Fernandez’s death should be a wake up call to everybody

Terrel Emerson

The tragic news that 24-year old Miami Marlins’ pitcher Jose Fernandez died in a boating accident the morning of Sept. 25 shook the entire sports world to its core.

I woke up to the news of his unexpected passing Sunday morning and throughout the entire course of the day I was shaken up.

When I was in the 12th grade, my English teacher Danielle Paul told the whole class when someone passes most of the people crying are crying for a selfish reason.

At the time I didn’t understand it but now I understand that it is possible that, was in fact, one of the reasons I took the death of Fernandez so hard.

He had only been in the major leagues since 2013 and he had already captured the National League Rookie of the Year Award and had been named to the NL All-Star Team twice.

Overall, he accumulated a record of 38-17 with an ERA of 2.58. By the looks of his numbers, he was on the fast track to a Hall of Fame career.

I think the slight selfishness on my part is the fact that we will never get to fully see what Fernandez’ career could have been. We will never see it fully flourish.

The other part of it is as a 21-year old African-American male, I now see that it is fully important to live your life to the fullest while you can.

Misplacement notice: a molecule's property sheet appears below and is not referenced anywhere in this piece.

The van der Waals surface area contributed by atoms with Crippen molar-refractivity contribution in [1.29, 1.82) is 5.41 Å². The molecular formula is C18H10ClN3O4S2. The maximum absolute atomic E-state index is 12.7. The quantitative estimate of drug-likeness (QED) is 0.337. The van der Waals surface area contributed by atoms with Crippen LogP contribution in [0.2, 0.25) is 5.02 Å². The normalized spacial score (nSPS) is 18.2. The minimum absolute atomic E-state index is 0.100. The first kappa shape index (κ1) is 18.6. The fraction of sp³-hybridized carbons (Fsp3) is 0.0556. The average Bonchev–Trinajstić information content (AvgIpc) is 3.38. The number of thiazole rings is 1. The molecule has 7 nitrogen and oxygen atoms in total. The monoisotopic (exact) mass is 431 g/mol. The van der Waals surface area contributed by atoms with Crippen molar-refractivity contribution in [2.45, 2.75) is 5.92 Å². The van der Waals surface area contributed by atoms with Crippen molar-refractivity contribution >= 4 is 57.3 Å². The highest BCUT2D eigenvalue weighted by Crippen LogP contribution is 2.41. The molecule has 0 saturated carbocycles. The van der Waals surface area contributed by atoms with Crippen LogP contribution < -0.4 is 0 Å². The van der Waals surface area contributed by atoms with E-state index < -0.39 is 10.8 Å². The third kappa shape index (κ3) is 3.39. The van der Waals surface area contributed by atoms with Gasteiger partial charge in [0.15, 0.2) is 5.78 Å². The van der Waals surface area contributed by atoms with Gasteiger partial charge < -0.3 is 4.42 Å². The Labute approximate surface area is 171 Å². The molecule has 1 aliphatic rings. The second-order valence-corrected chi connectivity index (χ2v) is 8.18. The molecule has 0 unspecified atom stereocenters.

In the past four months, I’ve had two middle school friends die and three either family members or family friends die.

When my parents got home on Sunday, my dad asked me to tell him how I was feeling because I was down about it and I couldn’t fully put it into words.

And it wasn’t until the following day when talking with journalism adviser Rich Cameron that I realized I was having trouble accepting his passing.

One reason for the trouble with the acceptance was one major thing: his age.

This is proof that death has no age and no preference. It can truly be unpredictable.

He was a 24-year old man that seemingly had everything that he wanted in his life. Family, money and the job of his dreams.

And despite all of that, his life came to an abrupt end that no one saw coming.

I think that if Fernandez would’ve left anything behind as a life lesson it should be to live life to the fullest and make the most of the days you were given.

On Sept. 1, 2015 Fernandez tweeted out a picture that read, “If you were given a book with the story of your life, would you read the end?”

While some of our answers may vary the fact remains that no one could have expected his life would end the way it had.

While the Miami Marlins’ season must go on, I think its safe to say that baseball has lost one of its youngest and brightest stars.

Rest in paradise Jose Fernandez.